Wound Classification


Wound Classification:

  1. Abrasion : a superficial injury.
  2. Laceration : a tearing of skin and under laying tissues as result of the application of blunt force, the edge of wounds are ragged, irregular and frequently bruised.
  3. Incised wound : is caused by a weapon with sharp cutting edge drawn across the skin, the margins are clean cut, without any bruising.
  4. Punctured wound: is the result of pointed object being driven through the skin. E.g. nail foot injury, knife injury.
  5. Perforated wound: if the sharp objects exit through the body on the other side. The wound is small in length and width but it is quite deep. Internal damage is extensive if the wound is on the abdomen.
  6. Contusion : (Bruise) it is a result of blunt trauma, causes rupture of capillary and infiltration of blood into the tissue. Superficial contusion is red, swollen immediately; a deep contusion may be not evident on one or two days. Color change to blue in one day, brown in 2-4 days, green in 5-7 days, yellow in 8-10 days and disappears in 15 days.
  7. Gunshot wound : is a small circular wound causing by a bullet.

Classification by Sterility

The Centers for Disease Control and Prevention (CDC) “Guidelines for prevention of surgical site infection” identifies four surgical wound classifications.


  • an uninfected surgical wound in which no inflammation is encountered and the respiratory, alimentary, genital, or uninfected urinary tracts are not entered.
  • clean wounds are primarily closed and, if necessary, drained with closed drainage.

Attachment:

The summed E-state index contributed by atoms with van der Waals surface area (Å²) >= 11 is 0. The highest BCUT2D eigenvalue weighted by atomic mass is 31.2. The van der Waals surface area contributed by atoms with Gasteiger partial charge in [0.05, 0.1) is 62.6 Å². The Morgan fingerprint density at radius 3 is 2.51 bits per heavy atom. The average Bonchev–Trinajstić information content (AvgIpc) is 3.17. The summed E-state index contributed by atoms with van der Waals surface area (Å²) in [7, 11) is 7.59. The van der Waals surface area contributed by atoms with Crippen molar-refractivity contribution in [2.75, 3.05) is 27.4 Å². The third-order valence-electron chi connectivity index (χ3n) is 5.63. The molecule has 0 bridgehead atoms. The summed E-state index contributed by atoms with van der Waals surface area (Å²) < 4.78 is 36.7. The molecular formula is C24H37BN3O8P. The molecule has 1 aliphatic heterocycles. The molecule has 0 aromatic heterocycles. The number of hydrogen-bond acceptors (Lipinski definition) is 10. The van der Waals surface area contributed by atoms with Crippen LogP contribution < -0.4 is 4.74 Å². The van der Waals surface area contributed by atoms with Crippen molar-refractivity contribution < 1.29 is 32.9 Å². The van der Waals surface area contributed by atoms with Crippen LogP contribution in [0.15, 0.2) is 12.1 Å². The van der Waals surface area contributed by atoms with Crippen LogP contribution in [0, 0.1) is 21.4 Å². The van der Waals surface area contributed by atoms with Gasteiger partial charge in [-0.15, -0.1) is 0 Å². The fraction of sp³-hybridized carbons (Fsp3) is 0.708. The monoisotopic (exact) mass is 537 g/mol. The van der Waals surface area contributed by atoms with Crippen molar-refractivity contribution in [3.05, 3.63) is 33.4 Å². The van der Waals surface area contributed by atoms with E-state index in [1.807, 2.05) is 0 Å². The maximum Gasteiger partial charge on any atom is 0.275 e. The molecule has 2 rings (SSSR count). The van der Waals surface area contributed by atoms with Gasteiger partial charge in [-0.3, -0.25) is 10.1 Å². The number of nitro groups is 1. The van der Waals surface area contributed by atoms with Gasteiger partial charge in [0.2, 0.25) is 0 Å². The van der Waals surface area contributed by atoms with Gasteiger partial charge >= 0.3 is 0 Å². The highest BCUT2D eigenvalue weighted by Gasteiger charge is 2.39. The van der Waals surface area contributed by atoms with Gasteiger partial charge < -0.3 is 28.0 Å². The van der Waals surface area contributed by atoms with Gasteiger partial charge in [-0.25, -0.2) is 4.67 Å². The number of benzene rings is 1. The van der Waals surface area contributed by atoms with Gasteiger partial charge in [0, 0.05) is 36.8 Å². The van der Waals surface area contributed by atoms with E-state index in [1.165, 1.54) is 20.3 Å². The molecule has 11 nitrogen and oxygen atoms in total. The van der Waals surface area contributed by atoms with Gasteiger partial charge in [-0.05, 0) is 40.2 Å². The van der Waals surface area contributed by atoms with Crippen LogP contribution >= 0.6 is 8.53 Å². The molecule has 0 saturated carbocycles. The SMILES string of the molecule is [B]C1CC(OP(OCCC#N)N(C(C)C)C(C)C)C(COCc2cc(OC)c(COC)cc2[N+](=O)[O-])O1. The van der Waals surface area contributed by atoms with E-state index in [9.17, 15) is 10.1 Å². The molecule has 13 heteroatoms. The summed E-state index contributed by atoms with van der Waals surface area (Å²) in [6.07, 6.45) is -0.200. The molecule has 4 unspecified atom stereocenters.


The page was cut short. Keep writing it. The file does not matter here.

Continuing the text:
• Surgical wound incisions that are made after nonpenetrating (ie, blunt) trauma should be included in this category if they meet the criteria.


  • a surgical wound in which the respiratory, alimentary, genital, or urinary tracts are entered under controlled conditions and without unusual contamination.
  • Specifically, surgical procedures involving the biliary tract, appendix, vagina, and oropharynx are included in this category, provided no evidence of infection is encountered and no major break in technique occurs.


  • open, fresh, accidental wounds.
  • surgical procedures in which a major break in sterile technique occurs (eg, open cardiac massage) or there is gross spillage from the gastrointestinal tract and incisions in which acute, nonpurulent inflammation is encountered are included in this category.


  • old traumatic wounds with retained or devitalized tissue and those that involve existing clinical infection or perforated viscera.
  •  This definition suggests that the organisms causing postoperative infection were present in the wound before the surgical procedure.

Martin, Glenn and Porth, Carol, Mattson. 2009. Pathophysiology Concepts of Altered Health States. 8th ed. Lippincott Williams and Wilkins. Philadelphia


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